Historic Markers Across Florida



Arlington - A Unique Community



Marker ID:  
Location: on the grounds of the Jacksonville University, Jacksonville, FL.
County: Duval
Coordinates: N 30° 21.084    W 081° 36.212
  30.3514    -81.60353333
Style: Free Standing **
Waymark: WM8G1V
 



Text:

From 1847 until sometime before 1860 Jacksonville University campus was the site of the Chesterfield farm of Anna Madgigine Jai Kingsley, former slave and widow of white plantation owner Zephaniah Kingsley. This farm was at the center of a rural free African American community unlike any other in northeast Florida. In an area stretching from the Arlington River on the south to Reddy´s Point on the north, lived more than seventy free black Americans in fifteen households of white, black and mixed-race adults and children. Only in the towns of St. Augustine and Pensacola, both once colonial capitals under Spanish governance, could free black communities be found with numbers comparable to those in this Duval County enclave.
During Florida´s 237 years of Spanish rule (1565-1764 and 1785-1821), the liberal laws of Spain regarding race and slavery recognized a three-caste society of whites, free people of color, and slaves. Under Spanish law all persons were created by God and endowed with a soul; unfree status was neither pre-ordained nor permanent; slavery was an unnatural condition and therefore Spanish law offered many avenues out of slavery. Slaves had rights that were enforced by the courts, including the right of sanctity of marriage, the right to be free for meritorious service, and the right of self purchase. Once free, former slaves were entitled to own property - including slaves.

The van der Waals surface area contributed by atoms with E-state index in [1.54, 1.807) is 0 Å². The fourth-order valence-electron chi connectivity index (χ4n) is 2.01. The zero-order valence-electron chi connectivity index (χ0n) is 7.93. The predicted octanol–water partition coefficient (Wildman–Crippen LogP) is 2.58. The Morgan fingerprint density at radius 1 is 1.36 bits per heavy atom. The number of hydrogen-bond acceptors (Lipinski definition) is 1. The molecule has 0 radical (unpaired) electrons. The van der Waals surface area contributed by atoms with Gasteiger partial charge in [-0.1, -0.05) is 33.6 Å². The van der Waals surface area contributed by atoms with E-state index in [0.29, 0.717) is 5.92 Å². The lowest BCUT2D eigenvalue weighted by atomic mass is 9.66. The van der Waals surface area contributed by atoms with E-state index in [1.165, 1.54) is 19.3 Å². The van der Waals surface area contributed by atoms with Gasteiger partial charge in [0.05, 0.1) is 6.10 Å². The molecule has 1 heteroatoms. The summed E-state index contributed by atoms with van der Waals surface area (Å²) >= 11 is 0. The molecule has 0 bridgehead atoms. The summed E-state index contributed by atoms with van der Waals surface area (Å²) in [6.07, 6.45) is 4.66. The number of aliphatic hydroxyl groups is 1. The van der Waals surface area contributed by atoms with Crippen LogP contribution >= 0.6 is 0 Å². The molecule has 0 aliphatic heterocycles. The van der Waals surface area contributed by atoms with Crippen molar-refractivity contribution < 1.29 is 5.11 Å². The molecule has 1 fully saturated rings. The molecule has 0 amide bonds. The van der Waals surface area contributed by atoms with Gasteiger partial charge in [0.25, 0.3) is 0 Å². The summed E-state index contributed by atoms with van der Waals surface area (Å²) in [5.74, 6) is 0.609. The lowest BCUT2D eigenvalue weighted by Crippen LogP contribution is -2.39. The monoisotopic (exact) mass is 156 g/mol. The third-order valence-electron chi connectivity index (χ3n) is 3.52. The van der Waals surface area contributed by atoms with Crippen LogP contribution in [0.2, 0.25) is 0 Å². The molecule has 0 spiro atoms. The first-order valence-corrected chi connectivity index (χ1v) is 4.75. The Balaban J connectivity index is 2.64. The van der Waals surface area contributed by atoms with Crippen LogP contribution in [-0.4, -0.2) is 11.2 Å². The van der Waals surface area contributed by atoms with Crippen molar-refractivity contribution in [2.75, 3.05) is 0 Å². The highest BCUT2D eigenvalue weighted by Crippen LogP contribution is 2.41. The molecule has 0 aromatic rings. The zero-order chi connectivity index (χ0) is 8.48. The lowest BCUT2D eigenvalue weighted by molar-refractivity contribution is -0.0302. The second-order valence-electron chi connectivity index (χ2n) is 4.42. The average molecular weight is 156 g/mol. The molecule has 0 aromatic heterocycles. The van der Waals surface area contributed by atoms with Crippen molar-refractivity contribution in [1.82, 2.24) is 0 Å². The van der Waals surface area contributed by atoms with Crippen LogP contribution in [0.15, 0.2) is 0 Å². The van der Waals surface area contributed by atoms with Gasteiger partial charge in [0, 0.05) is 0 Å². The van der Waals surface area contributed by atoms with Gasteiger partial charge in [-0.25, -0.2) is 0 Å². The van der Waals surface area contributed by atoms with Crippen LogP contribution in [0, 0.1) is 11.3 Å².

After Florida became a territory of the United States in 1821, Spanish attitudes and laws regarding race and slavery were quickly replaced with the oppressive English system entrenched in the South. English law recognized two castes, free whites and enslaved blacks. In a series of laws passed by the Territorial Council, free persons of color were barred from joining public gatherings, giving seditious speeches, jury service and from testifying against whites in court proceedings. Interracial marriages were prohibited and the children of mixed-race couples were ineligible to inherit their parents´ estates. Fees were imposed upon slave owners who freed their slaves, and newly freed persons were required to leave Florida or risk being sold back into slavery.
Because of this, many persons of color immigrated to Cuba, Haiti and elsewhere and the population of free blacks as a percentage of the total Florida population dropped dramatically in the years from 1830 to 1860. However, in the area now known as Old Arlington a free black and mixed-race community not only survived but thrived. At the core of that community was the aging African-born Anna Kingsley, matriarch of an extensive mixed-race kinship group. How the community was able to escape the effects of the race hysteria of the time is not entirely known, but surely it was due in large part to the cooperation of sympathetic white persons of wealth and power who provided legal and social protection.
The Civil War brought an end to slavery and the large plantations that relied on slave labor. In the succeeding decades up until the Civil Rights movement of the 1960´s, the community would adopt the segregated social practices of the South. But at one time this location on the eastern shore of the St. Johns River was a unique place where white, black and mixed race families lived and worked in harmony.
Source: Anna Madgigine Jai Kingsley, by Dr. Daniel L. Schafer

Old Arlington, Inc